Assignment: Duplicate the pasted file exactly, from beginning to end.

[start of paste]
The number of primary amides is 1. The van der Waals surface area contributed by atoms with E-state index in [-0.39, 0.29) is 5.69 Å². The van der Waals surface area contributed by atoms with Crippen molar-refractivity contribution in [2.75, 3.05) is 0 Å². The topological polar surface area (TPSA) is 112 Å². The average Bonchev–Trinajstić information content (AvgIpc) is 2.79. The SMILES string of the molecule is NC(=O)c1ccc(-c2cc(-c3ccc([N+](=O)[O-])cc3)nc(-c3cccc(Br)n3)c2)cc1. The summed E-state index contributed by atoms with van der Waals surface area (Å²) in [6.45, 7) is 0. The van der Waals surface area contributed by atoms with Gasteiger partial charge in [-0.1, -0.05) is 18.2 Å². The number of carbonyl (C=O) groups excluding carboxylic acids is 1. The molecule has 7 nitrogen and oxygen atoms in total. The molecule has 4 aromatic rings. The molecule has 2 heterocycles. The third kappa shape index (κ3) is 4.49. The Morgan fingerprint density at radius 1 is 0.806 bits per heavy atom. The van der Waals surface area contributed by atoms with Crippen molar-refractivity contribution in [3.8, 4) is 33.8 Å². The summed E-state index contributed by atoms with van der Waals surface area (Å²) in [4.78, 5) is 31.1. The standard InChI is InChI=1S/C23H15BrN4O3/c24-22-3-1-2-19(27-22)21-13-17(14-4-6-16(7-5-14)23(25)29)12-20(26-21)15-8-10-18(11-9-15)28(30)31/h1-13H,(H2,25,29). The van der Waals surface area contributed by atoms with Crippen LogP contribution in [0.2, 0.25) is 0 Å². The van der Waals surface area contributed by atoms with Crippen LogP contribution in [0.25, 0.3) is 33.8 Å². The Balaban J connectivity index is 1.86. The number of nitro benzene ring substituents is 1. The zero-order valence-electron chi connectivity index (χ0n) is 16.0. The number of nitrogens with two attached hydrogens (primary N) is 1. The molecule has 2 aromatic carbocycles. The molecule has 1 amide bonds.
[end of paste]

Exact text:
The number of primary amides is 1. The van der Waals surface area contributed by atoms with E-state index in [-0.39, 0.29) is 5.69 Å². The van der Waals surface area contributed by atoms with Crippen molar-refractivity contribution in [2.75, 3.05) is 0 Å². The topological polar surface area (TPSA) is 112 Å². The average Bonchev–Trinajstić information content (AvgIpc) is 2.79. The SMILES string of the molecule is NC(=O)c1ccc(-c2cc(-c3ccc([N+](=O)[O-])cc3)nc(-c3cccc(Br)n3)c2)cc1. The summed E-state index contributed by atoms with van der Waals surface area (Å²) in [6.45, 7) is 0. The van der Waals surface area contributed by atoms with Gasteiger partial charge in [-0.1, -0.05) is 18.2 Å². The number of carbonyl (C=O) groups excluding carboxylic acids is 1. The molecule has 7 nitrogen and oxygen atoms in total. The molecule has 4 aromatic rings. The molecule has 2 heterocycles. The third kappa shape index (κ3) is 4.49. The Morgan fingerprint density at radius 1 is 0.806 bits per heavy atom. The van der Waals surface area contributed by atoms with Crippen molar-refractivity contribution in [3.8, 4) is 33.8 Å². The summed E-state index contributed by atoms with van der Waals surface area (Å²) in [4.78, 5) is 31.1. The standard InChI is InChI=1S/C23H15BrN4O3/c24-22-3-1-2-19(27-22)21-13-17(14-4-6-16(7-5-14)23(25)29)12-20(26-21)15-8-10-18(11-9-15)28(30)31/h1-13H,(H2,25,29). The van der Waals surface area contributed by atoms with Crippen LogP contribution in [0.2, 0.25) is 0 Å². The van der Waals surface area contributed by atoms with Crippen LogP contribution in [0.25, 0.3) is 33.8 Å². The Balaban J connectivity index is 1.86. The number of nitro benzene ring substituents is 1. The zero-order valence-electron chi connectivity index (χ0n) is 16.0. The number of nitrogens with two attached hydrogens (primary N) is 1. The molecule has 2 aromatic carbocycles. The molecule has 1 amide bonds.